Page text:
In 1960, Ben E. King was inspired to update the early 20th-century gospel hymn "Stand by Me" by Charles Albert Tindley, which was based around psalm 46, "will not we fear, though the Earth be removed, and though the mountains be carried into the midst of the sea."[7]

According to the documentary History of Rock 'n' Roll, King had no intention of recording the song himself.[8] King had written it for the Drifters, who passed on recording it. After the "Spanish Harlem" recording session in 1960, King had some studio time left over. The session's producers, Jerry Leiber and Mike Stoller, asked if he had any more songs. King played it on the piano for them. They liked it and called the studio musicians back in to record it.

Stoller recalls it differently:

I remember arriving at our office as Jerry and Ben were working on lyrics for a new song. King had the beginnings of a melody that he was singing a cappella. I went to the piano and worked up the harmonies, developing a bass pattern that became the signature of the song. Ben and Jerry quickly finished the lyrics ... .[9]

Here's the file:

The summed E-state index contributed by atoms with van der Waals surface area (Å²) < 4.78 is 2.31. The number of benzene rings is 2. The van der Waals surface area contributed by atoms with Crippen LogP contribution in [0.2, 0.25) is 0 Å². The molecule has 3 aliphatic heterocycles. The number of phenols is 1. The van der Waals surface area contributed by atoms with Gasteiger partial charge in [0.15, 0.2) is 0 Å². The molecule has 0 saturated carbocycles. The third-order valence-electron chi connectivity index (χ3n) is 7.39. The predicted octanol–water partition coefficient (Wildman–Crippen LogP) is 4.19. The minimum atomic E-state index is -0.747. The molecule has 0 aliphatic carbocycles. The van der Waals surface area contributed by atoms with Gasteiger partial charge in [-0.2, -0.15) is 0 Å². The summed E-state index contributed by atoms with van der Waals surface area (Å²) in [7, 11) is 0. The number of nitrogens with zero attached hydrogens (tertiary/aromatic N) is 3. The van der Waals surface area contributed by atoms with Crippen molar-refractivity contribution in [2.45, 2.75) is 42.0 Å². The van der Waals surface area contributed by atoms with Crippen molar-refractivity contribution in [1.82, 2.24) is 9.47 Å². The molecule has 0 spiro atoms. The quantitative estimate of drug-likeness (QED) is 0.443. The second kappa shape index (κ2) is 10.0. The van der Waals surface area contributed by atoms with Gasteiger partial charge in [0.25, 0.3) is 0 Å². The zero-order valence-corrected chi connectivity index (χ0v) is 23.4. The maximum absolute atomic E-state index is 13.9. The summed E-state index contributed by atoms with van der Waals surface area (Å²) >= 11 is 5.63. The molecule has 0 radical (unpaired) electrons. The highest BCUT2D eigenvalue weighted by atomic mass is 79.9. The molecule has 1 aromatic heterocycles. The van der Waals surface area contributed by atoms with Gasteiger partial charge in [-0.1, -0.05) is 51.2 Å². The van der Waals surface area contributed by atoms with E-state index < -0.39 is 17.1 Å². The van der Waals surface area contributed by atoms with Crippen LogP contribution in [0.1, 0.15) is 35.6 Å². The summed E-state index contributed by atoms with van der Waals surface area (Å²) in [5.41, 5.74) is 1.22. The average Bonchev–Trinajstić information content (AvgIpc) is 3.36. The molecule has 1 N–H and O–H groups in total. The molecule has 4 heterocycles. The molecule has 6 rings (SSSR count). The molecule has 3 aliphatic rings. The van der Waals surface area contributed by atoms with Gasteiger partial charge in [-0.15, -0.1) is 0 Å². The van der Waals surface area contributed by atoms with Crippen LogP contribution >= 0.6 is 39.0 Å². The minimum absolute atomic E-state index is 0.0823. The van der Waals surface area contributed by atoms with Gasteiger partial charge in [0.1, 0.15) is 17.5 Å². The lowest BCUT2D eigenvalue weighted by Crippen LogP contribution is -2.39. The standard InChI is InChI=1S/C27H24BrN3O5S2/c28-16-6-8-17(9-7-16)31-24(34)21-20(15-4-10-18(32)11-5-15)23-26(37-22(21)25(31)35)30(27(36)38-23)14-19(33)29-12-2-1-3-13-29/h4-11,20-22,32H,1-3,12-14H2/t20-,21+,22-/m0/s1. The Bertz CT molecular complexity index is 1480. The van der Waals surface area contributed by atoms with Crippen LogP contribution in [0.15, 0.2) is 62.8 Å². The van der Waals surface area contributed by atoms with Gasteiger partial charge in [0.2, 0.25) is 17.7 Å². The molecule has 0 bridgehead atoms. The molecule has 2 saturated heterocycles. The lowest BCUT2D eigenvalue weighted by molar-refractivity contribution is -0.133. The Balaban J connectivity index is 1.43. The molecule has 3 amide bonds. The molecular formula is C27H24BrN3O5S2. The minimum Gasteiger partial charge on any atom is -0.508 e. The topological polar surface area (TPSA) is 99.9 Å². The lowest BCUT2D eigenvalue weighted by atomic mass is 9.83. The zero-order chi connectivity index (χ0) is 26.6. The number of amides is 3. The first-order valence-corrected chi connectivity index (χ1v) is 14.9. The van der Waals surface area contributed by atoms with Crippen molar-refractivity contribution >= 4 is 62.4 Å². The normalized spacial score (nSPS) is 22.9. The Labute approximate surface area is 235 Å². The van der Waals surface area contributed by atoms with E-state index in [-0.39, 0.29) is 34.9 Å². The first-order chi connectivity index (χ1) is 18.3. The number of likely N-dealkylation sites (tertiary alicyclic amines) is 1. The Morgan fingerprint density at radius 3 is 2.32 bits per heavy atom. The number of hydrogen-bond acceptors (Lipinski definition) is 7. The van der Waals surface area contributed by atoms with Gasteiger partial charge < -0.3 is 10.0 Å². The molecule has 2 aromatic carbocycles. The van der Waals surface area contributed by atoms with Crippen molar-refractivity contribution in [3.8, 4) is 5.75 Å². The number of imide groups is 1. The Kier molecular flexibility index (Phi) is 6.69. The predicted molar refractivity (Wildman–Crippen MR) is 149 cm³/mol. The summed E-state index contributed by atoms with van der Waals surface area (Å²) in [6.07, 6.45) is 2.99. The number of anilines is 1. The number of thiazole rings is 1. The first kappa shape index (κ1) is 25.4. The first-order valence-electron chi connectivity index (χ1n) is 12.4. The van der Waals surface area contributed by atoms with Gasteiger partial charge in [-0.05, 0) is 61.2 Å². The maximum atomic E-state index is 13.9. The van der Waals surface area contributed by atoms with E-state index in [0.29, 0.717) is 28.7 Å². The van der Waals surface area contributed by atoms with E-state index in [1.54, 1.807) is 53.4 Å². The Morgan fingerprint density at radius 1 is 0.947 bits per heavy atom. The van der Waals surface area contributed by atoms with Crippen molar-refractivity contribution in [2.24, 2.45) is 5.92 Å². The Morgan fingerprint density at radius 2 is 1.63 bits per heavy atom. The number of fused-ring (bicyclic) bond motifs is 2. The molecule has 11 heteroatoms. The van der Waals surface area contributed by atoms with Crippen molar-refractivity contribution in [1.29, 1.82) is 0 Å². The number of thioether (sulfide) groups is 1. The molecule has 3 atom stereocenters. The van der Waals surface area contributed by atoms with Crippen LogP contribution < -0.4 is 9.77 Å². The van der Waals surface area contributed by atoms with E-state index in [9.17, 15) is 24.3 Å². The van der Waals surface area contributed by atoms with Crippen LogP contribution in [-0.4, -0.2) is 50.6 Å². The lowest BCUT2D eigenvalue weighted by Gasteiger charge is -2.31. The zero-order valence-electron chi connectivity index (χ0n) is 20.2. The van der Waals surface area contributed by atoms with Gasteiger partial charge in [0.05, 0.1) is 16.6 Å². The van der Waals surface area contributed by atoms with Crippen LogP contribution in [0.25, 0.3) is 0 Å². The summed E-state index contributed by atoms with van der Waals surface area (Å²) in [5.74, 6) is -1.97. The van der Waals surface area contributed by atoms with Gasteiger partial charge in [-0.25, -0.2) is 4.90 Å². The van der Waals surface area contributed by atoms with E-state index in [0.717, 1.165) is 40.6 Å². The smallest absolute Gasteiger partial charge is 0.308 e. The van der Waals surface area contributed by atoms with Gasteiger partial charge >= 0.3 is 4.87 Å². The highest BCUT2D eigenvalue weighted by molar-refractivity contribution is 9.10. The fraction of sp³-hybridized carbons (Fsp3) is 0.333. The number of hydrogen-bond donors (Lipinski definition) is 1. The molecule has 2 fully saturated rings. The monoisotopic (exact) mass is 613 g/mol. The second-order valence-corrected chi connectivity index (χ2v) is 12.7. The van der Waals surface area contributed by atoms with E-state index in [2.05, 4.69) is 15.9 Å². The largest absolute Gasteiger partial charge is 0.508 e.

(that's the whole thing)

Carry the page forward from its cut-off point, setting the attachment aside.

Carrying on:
In another interview, Stoller said:

Ben E. had the beginnings of a song—both words and music. He worked on the lyrics together with Jerry, and I added elements to the music, particularly the bass line. To some degree, it's based on a gospel song called "Lord Stand By Me". I have a feeling that Jerry and Ben E. were inspired by it. Ben, of course, had a strong background in church music. He's a 50% writer on the song, and Jerry and I are 25% each.... When I walked in, Jerry and Ben E. were working on the lyrics to a song. They were at an old oak desk we had in the office. Jerry was sitting behind it, and Benny was sitting on the top. They looked up and said they were writing a song. I said, "Let me hear it."... Ben began to sing the song a cappella. I went over to the upright piano and found the chord changes behind the melody he was singing. It was in the key of A. Then I created a bass line. Jerry said, "Man that's it!" We used my bass pattern for a starting point and, later, we used it as the basis for the string arrangement created by Stanley Applebaum.[10]

The personnel on the song included Romeo Penque on sax, Ernie Hayes on piano, Al Caiola and Charles McCracken on guitars, Lloyd Trotman on double bass, Phil Kraus on percussion, and Gary Chester on drums, plus a wordless mixed chorus and strings. Songwriting credits on the single were shown as King and Elmo Glick—a pseudonym used by Leiber and Stoller.